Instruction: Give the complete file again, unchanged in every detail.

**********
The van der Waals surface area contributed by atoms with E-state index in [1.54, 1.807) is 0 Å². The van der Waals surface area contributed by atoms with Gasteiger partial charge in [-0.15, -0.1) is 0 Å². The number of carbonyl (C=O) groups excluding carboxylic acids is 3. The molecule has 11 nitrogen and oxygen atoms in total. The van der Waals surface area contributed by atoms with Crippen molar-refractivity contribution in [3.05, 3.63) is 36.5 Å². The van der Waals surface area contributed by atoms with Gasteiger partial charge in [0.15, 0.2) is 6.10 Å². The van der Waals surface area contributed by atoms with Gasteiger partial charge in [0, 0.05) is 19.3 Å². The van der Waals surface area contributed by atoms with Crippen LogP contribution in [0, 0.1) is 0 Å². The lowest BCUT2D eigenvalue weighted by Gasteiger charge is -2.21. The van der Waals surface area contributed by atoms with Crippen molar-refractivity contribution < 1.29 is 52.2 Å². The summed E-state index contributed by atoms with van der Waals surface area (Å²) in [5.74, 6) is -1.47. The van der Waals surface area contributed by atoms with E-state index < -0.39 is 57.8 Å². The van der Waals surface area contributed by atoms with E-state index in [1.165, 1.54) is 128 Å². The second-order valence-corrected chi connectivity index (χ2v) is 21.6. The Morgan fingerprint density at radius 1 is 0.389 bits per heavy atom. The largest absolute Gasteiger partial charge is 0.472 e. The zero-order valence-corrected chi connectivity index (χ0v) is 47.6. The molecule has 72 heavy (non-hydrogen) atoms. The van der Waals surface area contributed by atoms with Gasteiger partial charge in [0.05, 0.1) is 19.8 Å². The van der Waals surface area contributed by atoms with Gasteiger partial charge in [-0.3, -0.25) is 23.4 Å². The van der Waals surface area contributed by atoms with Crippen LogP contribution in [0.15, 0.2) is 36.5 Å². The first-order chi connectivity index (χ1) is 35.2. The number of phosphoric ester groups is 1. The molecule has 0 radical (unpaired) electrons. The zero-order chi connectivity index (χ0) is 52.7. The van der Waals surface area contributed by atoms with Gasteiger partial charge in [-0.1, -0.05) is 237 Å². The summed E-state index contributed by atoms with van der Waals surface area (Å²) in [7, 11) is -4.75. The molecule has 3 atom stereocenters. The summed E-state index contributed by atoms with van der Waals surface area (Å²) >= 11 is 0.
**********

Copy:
The van der Waals surface area contributed by atoms with E-state index in [1.54, 1.807) is 0 Å². The van der Waals surface area contributed by atoms with Gasteiger partial charge in [-0.15, -0.1) is 0 Å². The number of carbonyl (C=O) groups excluding carboxylic acids is 3. The molecule has 11 nitrogen and oxygen atoms in total. The van der Waals surface area contributed by atoms with Crippen molar-refractivity contribution in [3.05, 3.63) is 36.5 Å². The van der Waals surface area contributed by atoms with Gasteiger partial charge in [0.15, 0.2) is 6.10 Å². The van der Waals surface area contributed by atoms with Gasteiger partial charge in [0, 0.05) is 19.3 Å². The van der Waals surface area contributed by atoms with Crippen LogP contribution in [0, 0.1) is 0 Å². The lowest BCUT2D eigenvalue weighted by Gasteiger charge is -2.21. The van der Waals surface area contributed by atoms with Crippen molar-refractivity contribution < 1.29 is 52.2 Å². The summed E-state index contributed by atoms with van der Waals surface area (Å²) in [5.74, 6) is -1.47. The van der Waals surface area contributed by atoms with E-state index < -0.39 is 57.8 Å². The van der Waals surface area contributed by atoms with E-state index in [1.165, 1.54) is 128 Å². The second-order valence-corrected chi connectivity index (χ2v) is 21.6. The Morgan fingerprint density at radius 1 is 0.389 bits per heavy atom. The largest absolute Gasteiger partial charge is 0.472 e. The zero-order valence-corrected chi connectivity index (χ0v) is 47.6. The molecule has 72 heavy (non-hydrogen) atoms. The van der Waals surface area contributed by atoms with Gasteiger partial charge in [0.05, 0.1) is 19.8 Å². The van der Waals surface area contributed by atoms with Gasteiger partial charge in [-0.3, -0.25) is 23.4 Å². The van der Waals surface area contributed by atoms with Crippen LogP contribution in [0.15, 0.2) is 36.5 Å². The first-order chi connectivity index (χ1) is 35.2. The number of phosphoric ester groups is 1. The molecule has 0 radical (unpaired) electrons. The zero-order chi connectivity index (χ0) is 52.7. The van der Waals surface area contributed by atoms with Gasteiger partial charge in [-0.1, -0.05) is 237 Å². The summed E-state index contributed by atoms with van der Waals surface area (Å²) in [7, 11) is -4.75. The molecule has 3 atom stereocenters. The summed E-state index contributed by atoms with van der Waals surface area (Å²) >= 11 is 0.